Meanwhile, again, the tales were GOING UNDER, and soon it would be all but impossible to hear one of the old tales from somebody who had heard it from somebody who had heard it

Lang's wife and daughter edited all those famous non-scholarly "red/green/blue" fairy books under his name. This was very helpful. They got no credit.

* * *

There have of course been many psychological schools that have looked at what the folktale was "really" saying, and could categorize individual tales as (say) Oedipal, or Anal, or Oceanic, or about the Anima, or whatever, and argue about that, within and across schools of interpretation. Not helpful.

* * *

The Marxists paid a lot of attention to folklore. It was from the people, after all, and expressed class resentment. This was actually a useful corrective; the stories in the Soviet collections are far more apt to show stories with that kind of slant than collections by upper class scholars in the nineteenth century.

* * *

Most modern folklore scholarship is built on the Finnish school. Very influential. Believed (unlike Lang) that if you saw two versions of the same story in different places, that meant that most likely there had been contact, and that the story had passed from group to group.

It was to help study this thesis that the Aarne-Thompson index of types and motifs was developed. The types and motifs are there, you can't argue about them. (Though surely there are other ways to organize them? ) And they do help you figure out what kinds of contacts there may have been between groups, somewhere along the line.

But they don't really help you think about what makes the tales go. They are a little like saying, animals have hides, ivory, meat, and feathers.

Finnish-influenced folklorists, up to fairly recently, when they collected the tales often DIDN'T COLLECT THE DAMN TALES-- they weren't interested in the tales-- they collected the types and motifs. (Like butterfly collectors, as opposed to ethologists studying butterflies in the wild.) Infuriating. Read some of those old anthropological collections of folklore, and you are stunned by how dry and skeletal they are. Parlty that's because the scholars didn't have recording equipment, partly due to language problems. But also, they were just not that interested in storytelling (in my mind not interested in the folktale); they were interested in what "folklore" was interested in, which at that time was types and motifs.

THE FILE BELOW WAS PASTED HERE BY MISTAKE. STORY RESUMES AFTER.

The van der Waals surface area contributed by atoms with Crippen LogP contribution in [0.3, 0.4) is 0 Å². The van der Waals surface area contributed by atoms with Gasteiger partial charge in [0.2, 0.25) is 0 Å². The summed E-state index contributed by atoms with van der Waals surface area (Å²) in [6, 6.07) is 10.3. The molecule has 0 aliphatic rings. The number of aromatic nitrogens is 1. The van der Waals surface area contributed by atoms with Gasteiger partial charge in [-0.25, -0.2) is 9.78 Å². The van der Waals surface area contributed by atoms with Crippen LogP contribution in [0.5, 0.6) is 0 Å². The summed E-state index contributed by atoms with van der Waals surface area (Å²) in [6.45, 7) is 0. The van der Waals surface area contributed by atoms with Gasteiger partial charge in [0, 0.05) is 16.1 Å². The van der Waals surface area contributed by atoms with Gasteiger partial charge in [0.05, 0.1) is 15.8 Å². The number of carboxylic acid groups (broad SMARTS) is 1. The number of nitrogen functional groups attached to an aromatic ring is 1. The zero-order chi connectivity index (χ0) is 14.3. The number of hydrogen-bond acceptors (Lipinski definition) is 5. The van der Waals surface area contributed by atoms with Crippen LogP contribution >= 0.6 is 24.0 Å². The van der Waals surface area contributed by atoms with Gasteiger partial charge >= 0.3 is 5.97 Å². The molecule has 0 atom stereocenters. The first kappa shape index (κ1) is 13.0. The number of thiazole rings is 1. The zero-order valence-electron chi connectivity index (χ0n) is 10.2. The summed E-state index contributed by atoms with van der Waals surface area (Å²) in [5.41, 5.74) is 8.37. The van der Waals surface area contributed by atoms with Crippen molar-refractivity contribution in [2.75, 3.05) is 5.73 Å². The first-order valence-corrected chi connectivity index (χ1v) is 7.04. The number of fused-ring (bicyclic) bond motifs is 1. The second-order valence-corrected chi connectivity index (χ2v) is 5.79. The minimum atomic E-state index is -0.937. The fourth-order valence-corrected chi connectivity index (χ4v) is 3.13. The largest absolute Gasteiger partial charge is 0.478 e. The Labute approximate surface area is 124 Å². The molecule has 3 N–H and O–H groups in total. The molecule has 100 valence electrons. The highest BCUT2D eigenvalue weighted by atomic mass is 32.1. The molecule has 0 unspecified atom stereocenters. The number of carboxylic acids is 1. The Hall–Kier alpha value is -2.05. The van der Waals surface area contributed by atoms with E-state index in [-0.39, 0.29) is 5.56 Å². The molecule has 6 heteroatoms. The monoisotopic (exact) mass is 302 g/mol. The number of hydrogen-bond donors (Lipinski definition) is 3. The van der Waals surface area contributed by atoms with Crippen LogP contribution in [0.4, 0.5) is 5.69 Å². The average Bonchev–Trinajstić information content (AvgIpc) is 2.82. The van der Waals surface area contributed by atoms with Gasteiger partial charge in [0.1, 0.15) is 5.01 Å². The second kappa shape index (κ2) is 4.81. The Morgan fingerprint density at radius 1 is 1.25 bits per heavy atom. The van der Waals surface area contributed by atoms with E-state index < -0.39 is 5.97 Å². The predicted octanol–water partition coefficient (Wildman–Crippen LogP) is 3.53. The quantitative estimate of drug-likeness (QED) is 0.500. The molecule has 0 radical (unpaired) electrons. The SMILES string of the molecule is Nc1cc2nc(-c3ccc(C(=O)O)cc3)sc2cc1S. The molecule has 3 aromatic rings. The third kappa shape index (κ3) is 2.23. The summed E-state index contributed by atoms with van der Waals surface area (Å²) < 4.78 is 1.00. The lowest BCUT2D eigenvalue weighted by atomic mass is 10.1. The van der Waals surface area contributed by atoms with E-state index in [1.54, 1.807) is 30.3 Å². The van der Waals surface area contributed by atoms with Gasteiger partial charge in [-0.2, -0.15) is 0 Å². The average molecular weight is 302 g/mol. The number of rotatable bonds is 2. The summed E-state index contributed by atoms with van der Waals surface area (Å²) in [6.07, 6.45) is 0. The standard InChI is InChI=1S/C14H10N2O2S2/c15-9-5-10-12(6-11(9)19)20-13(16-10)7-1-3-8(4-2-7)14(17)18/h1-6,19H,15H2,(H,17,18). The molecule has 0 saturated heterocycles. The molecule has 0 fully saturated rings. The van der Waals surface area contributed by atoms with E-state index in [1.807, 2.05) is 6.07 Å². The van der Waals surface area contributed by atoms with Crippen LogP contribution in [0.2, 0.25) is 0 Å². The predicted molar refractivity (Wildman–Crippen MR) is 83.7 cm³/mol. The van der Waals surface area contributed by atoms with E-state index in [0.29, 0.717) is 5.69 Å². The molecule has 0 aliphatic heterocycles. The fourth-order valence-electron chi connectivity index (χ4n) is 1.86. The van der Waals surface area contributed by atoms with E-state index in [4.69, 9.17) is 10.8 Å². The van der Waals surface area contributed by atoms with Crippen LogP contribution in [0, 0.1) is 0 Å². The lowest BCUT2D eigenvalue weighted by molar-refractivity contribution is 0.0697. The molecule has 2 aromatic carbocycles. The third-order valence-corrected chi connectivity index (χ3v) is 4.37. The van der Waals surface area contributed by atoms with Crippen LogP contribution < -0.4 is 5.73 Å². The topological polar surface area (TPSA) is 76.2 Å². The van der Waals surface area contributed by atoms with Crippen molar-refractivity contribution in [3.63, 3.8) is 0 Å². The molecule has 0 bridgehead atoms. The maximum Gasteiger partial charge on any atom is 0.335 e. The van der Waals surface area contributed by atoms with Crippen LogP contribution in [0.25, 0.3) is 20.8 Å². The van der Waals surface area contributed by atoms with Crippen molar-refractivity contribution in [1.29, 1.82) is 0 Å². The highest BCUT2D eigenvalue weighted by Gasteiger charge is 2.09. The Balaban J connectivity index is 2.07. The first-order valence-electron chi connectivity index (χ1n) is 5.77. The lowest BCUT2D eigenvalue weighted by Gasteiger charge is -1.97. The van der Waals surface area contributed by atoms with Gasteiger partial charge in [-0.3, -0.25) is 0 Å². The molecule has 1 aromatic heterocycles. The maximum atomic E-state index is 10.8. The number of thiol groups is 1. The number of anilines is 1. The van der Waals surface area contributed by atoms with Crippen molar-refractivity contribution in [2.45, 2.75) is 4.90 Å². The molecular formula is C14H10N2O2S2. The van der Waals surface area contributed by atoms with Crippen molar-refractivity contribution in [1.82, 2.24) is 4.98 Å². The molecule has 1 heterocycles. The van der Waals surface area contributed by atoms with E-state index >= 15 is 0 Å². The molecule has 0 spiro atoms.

* * *

I have to say, nowadays the best collectors are folklorists. They have taken to documenting the process of transmission, as much as the content, and in the process have delivered us some really great content. [Anthropology also started out very wierd, and became much better, as the last really distinctly "primitive" cultures went under.]

* * *

I have a tendency rant & rave when people come up with grand schemes to categorise tales. I find it distracting, at best, and at worst it can lead to serious misunderstanding.

Stick with telling the stories. It is hard, you're not supposed to learn the stories from print, or make them up from scratch. You're supposed to hear them all the time you're growing up, and remember them, and mutate them, and tell them to people who demand them from you. We can't do this, we don't have this.

We try, it's hard, we look for something to make it easier. Thinking "Red Riding Hood eh?-- clearly about menstruation" or "Aha! still ANOTHER story about The Journey" may or may not make it easier for us to get moving. I don't think it helps us get the story right. I think it gets in the way.

After you've been telling for a long time, you will notice that the stories do in fact fall into patterns.

These patterns will reveal a great deal about..........you!

Tim Jennings